Ask people why they don’t ride a recumbent bike and most will say something like “I don’t need one yet” or “I have a regular bike”. People go to great lengths to make their diamond-frame bikes more comfortable. Raise the handlebars, tilt the seat, wear padded shorts and gloves, the list is almost endless. Yet after a long ride, most riders admit to being uncomfortable. Recumbents let you ride with your upper body relaxed so you get off the bike without all the pain and numbness associated with traditional bike designs. Plus, you don’t need special clothing to make recumbents comfortable. Think of your position on a regular bike and your position on a recumbent. A regular bike has you in the unnatural position of sitting hunched over with your neck at an angle with your weight on the seat, handlebars and pedals. On an upright bike you are always watching the next six feet of road.
Recumbents position you with your legs in front of you and your body in a more relaxed position. If someone asked if you would rather watch a show sitting on a sawhorse with your hands on the front of it, or sitting in a chair with your feet up, what would you choose? Seems obvious when you think of it that way. It is also easier to breath on a recumbent. When you are hunched over the bars of an upright bike it is more difficult to get a deep breath. The problem gets worse the longer you ride because as you tire, you tend to slump even more. The recumbent positions your body in a much more natural position where your upper body can relax and your lungs can do their job without struggling to get enough air.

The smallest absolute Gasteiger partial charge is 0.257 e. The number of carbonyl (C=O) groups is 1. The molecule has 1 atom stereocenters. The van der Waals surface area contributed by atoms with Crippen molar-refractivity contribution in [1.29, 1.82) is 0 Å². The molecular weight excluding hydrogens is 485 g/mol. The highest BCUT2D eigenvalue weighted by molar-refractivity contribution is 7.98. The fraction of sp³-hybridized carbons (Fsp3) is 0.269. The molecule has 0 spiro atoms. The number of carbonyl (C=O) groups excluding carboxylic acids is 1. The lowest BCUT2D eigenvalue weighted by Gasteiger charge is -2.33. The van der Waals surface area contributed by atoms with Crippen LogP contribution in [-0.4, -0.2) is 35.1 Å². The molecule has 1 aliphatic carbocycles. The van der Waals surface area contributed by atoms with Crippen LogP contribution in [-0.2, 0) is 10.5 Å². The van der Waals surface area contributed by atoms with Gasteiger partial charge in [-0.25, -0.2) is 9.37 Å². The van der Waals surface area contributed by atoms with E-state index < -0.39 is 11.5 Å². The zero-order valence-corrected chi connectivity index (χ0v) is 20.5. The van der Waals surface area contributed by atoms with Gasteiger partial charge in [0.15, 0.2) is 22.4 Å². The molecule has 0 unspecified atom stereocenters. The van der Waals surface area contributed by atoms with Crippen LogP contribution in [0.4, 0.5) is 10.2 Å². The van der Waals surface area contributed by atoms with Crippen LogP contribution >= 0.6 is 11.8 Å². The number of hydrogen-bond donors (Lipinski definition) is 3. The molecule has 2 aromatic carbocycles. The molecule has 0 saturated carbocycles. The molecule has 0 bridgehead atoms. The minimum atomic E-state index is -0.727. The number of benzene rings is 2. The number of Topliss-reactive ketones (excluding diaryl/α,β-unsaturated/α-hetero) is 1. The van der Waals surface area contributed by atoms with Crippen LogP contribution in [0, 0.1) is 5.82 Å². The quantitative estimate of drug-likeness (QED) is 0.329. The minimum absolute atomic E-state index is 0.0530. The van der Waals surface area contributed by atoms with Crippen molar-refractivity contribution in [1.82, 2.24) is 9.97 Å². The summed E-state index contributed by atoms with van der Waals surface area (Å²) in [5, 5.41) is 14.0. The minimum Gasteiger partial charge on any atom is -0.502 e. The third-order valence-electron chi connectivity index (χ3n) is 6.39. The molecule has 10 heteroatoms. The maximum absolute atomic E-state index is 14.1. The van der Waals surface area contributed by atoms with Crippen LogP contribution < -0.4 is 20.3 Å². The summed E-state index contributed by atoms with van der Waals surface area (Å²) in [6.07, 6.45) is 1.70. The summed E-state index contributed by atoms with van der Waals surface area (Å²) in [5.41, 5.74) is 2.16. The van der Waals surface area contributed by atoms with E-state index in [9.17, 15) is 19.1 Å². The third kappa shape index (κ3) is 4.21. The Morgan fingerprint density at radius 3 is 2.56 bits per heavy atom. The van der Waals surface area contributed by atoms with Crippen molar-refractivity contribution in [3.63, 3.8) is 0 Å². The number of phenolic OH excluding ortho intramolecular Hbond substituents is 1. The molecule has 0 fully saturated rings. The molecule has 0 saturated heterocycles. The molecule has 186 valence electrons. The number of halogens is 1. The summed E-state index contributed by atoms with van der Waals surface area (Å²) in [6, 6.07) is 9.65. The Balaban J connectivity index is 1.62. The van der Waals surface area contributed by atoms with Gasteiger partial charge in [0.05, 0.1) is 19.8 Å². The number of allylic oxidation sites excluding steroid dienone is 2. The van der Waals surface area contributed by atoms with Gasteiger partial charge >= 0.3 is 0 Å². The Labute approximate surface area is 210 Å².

No matter the type of riding you do, there is a recumbent for you. Recumbents come in all varieties from fat-tire off-road trikes to recumbent bikes that can blow the wheels off of the fastest diamond-frame bikes. In fact, in 1938 the International Cycling Union banned recumbent bikes from most competitions because they had an “unfair advantage”. The fact is the fastest recorded speed on a bike is on a recumbent. The aerodynamics are so much better on a recumbent because you are pushing a much smaller block of air than an upright bike. It’s like the difference between a perfect dive and a belly flop. You still feel headwinds on recumbents, but they are much less of a problem. Now I am not claiming that buying a recumbent will make you faster than the average roadie. Speed is a function of the “engine and the incline”. I have personally found similar performance results on a recumbent and on a diamond frame. The big difference for me is comfort.
If you are looking into getting a new bike without considering recumbents, I think you are making a mistake. If you don’t know what it is like to ride a recumbent, why not stop by the shop and give it a try?